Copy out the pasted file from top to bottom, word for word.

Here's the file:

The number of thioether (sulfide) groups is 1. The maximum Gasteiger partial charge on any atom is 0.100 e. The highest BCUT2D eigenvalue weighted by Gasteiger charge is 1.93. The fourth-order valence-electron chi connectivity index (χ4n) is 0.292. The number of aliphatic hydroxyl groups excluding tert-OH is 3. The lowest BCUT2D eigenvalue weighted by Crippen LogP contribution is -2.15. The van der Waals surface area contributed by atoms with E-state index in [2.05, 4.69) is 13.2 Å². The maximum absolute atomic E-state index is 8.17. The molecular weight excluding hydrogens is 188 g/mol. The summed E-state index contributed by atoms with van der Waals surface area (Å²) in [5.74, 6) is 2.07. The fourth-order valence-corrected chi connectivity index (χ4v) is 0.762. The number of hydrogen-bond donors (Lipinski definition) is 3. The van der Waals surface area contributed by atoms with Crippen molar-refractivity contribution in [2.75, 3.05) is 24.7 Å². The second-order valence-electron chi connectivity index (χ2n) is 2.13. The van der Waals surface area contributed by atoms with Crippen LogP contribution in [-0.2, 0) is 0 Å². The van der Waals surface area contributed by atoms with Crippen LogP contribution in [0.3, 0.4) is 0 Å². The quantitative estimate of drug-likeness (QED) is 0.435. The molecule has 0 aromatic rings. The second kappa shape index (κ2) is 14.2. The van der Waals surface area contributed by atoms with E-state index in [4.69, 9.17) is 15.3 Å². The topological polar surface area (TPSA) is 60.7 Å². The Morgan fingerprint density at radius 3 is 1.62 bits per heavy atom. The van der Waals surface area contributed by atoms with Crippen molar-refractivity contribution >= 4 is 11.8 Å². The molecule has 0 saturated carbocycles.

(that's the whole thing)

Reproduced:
The number of thioether (sulfide) groups is 1. The maximum Gasteiger partial charge on any atom is 0.100 e. The highest BCUT2D eigenvalue weighted by Gasteiger charge is 1.93. The fourth-order valence-electron chi connectivity index (χ4n) is 0.292. The number of aliphatic hydroxyl groups excluding tert-OH is 3. The lowest BCUT2D eigenvalue weighted by Crippen LogP contribution is -2.15. The van der Waals surface area contributed by atoms with E-state index in [2.05, 4.69) is 13.2 Å². The maximum absolute atomic E-state index is 8.17. The molecular weight excluding hydrogens is 188 g/mol. The summed E-state index contributed by atoms with van der Waals surface area (Å²) in [5.74, 6) is 2.07. The fourth-order valence-corrected chi connectivity index (χ4v) is 0.762. The number of hydrogen-bond donors (Lipinski definition) is 3. The van der Waals surface area contributed by atoms with Crippen molar-refractivity contribution in [2.75, 3.05) is 24.7 Å². The second-order valence-electron chi connectivity index (χ2n) is 2.13. The van der Waals surface area contributed by atoms with Crippen LogP contribution in [-0.2, 0) is 0 Å². The van der Waals surface area contributed by atoms with Crippen LogP contribution in [0.3, 0.4) is 0 Å². The quantitative estimate of drug-likeness (QED) is 0.435. The molecule has 0 aromatic rings. The second kappa shape index (κ2) is 14.2. The van der Waals surface area contributed by atoms with E-state index in [4.69, 9.17) is 15.3 Å². The topological polar surface area (TPSA) is 60.7 Å². The Morgan fingerprint density at radius 3 is 1.62 bits per heavy atom. The van der Waals surface area contributed by atoms with Crippen molar-refractivity contribution >= 4 is 11.8 Å². The molecule has 0 saturated carbocycles.